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Scientists use one-pixel images of the Earth to better understand exoplanets



  NASA, Exoplanets,

NASA

Scientists have studied the exoplanets to learn more about the evolution of the Earth and whether extraterrestrial beings exist or not. However, exoplanets, the planets that are out of our solar system, are extremely far away from us and it is quite difficult to get an idea of ​​what is going on there. Now, NASA has developed a new study that uses our home planet as a proxy for an exoplanet. It turns out that even with very little light (one pixel) the significant properties of the distant worlds can still be detected.

This new study uses data from NASA's Earth polychromatic imaging camera. This instrument, EPIC, is located aboard the National Oceanic and Atmospheric Administration's Deco Space Climate Observatory (DSCOVR). It moves around the Sun at Lagrange Point 1

, a special orbit that allows EPIC to continuously view the sunlit surface of the Earth. EPIC has been in operation since 2015. It has made detailed maps of the surface of our home planet in several wavelengths and has also contributed much to climate and weather studies.

Since EPIC captures the image of the Earth's reflected lights in 10 different wavelengths or colors; Each time the instrument takes a picture of the earth, it actually takes 10 pictures. NASA's new study averages each of the images into a single brightness value that corresponds to a "one-pixel" image for each wavelength. This single one-pixel image of the earth is able to provide very few facts about its surface. However, the authors of the paper actually examined and examined a dataset containing one-pixel images that were clicked several times a day in 10 wavelengths over an extended period of time.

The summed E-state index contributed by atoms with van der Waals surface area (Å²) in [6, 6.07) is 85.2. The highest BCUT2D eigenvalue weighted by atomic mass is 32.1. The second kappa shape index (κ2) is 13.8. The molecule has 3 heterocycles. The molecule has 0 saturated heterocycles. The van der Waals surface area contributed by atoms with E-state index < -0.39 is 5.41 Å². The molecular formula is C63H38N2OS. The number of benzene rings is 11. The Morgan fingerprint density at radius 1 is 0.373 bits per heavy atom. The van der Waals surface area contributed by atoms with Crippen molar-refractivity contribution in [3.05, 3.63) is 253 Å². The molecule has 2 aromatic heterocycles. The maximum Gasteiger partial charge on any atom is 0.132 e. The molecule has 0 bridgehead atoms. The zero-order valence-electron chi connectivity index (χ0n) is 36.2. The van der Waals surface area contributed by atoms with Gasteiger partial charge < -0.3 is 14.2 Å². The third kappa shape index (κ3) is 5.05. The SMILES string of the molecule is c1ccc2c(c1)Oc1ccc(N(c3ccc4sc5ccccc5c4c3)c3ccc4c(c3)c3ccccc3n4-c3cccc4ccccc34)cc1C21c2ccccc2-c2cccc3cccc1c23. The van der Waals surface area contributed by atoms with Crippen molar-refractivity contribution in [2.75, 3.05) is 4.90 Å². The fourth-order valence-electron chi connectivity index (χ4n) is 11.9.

EPIC

The EPIC instrument observes the entire Sun Face of the Earth from sunrise to sunset in 10 narrowband channels, from the ultraviolet to the near infrared These measurements can be used to determine ozone, aerosols, cloud heights, dust, volcanic ash [19659008] NASA / DSCOVR

The researchers were actually using these one-pixel images, we can determine some facts about the planet, such as water clouds in the atmosphere and their rotational speed.

"The advantage of using Earth as a proxy for an exoplanet is that we can derive our conclusions from the single-pixel data with the wealth of data we actually have for the Earth – we can not do that, if we use data from a distant, actual exoplanet, "said Jonathan Jiang, the lead author of the study, which was published in Astrophysical Journal. Jian is also an atmosphere and climate scientist at NASA's Jet Propulsion Laboratory in Pasadena, California.

Currently, Jiang uses the climate data to further advance the development of exoplanets. Now these exoplanets are much darker than the stars and they are also much harder to spot. For example, the Earth is about 10 billion times weaker than the Sun. While scientists have so far discovered over 3,700 exoplanets; only 45 of them were detected by direct imaging.

The new NASA study shows that if we can observe an exoplanet with discrete features for a long time; It would be possible to determine the rotational velocity of the planet by monitoring a repeating pattern in the reflected light. "People have been talking for some time about measuring the rotation rate of exoplanets with this approach, but there was no evidence that it could work because we had no real data 24 "It seems that this approach to measuring planetary rotation is robust," said exoplanet scientist Renyu Hu of NASS JPL and co-author of the study.

This new study should help scientists understand more about the exoplanets and who you know, soon you will also find some extraterrestrial neighbors!


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